Laura Owens stands out amongst the most recent group of emerging artists in Los Angeles with her capacity to make elegant paintings that demonstrate how powerful imagery need not always lead to a conclusion. Her works are loaded with meanderings and ambiguities--large blank patches, tentative marks, muted, sun-washed colors and a deliberate uncertainly between a decorative, painterly gesture and true imagery. They often reference interior spaces, not in the courtly tradition, but primarily because these are the spaces in which painting, inherently an indoor sport, has existed.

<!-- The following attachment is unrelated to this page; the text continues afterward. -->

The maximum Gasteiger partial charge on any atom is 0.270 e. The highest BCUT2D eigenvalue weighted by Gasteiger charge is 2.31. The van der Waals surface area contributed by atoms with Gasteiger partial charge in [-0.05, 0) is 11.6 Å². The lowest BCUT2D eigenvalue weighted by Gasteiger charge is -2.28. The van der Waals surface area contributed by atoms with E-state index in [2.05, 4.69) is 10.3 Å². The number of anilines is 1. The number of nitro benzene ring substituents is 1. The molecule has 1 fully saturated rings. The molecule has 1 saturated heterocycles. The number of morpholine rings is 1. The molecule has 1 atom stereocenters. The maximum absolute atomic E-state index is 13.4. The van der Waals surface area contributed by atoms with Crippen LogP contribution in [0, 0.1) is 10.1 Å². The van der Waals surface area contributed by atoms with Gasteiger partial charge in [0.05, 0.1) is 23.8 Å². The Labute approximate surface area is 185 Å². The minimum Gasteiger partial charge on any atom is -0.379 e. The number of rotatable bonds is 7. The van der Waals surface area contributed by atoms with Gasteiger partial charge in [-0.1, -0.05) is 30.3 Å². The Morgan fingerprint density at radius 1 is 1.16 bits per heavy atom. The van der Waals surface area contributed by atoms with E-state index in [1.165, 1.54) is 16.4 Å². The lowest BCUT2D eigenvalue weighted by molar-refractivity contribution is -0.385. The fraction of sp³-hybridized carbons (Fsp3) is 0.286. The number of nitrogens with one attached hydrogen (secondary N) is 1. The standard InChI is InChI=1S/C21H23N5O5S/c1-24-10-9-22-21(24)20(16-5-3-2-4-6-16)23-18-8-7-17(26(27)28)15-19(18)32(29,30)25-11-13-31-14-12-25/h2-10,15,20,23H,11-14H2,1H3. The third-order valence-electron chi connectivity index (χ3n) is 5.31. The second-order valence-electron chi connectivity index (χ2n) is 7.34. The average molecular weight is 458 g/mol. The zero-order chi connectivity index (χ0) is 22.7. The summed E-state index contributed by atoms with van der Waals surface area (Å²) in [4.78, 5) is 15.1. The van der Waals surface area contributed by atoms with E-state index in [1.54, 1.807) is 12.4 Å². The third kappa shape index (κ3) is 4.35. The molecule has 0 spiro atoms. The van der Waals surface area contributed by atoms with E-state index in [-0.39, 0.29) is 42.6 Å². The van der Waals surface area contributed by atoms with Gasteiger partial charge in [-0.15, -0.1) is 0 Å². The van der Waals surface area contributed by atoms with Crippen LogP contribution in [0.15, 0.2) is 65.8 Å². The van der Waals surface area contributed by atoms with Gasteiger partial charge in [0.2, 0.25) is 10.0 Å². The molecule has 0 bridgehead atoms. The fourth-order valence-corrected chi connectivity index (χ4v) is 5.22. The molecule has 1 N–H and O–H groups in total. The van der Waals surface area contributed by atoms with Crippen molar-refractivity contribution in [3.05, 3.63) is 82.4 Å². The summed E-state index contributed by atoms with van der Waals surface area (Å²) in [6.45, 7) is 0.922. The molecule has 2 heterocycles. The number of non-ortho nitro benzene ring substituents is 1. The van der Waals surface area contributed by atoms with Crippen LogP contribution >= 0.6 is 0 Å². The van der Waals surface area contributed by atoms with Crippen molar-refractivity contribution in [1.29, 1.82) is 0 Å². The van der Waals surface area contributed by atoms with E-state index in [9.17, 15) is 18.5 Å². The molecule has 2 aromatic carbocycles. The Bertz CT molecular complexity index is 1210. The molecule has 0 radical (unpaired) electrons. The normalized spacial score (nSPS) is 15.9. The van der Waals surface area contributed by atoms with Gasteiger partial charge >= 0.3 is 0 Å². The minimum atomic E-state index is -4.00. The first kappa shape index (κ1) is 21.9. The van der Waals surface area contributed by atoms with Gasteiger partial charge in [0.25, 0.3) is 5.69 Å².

As in Untitled, 1995 Owens often depicts the walls, and floors around a painting, as if to blur the line between where the painting begins and ends, and where the painted wall of a room might interface. Her paintings are very much concerned with space, environment and "situation." As someone who riffs off the long and theory-laden history of abstract painting, Owens manages to have it both ways: her paintings are lovely, decorative and concerned with presence and materiality, while simultaneously engaged with the realities and possibilities of painting's progress.
Untitled,1995 activates the space between the viewer and the canvas, the small moment where the viewer and the experience of viewing meet. Mirroring the accidental cropping of a wall and a painting that one might visually frame while viewing, Untitled is a picture, an idea and an experience all in one.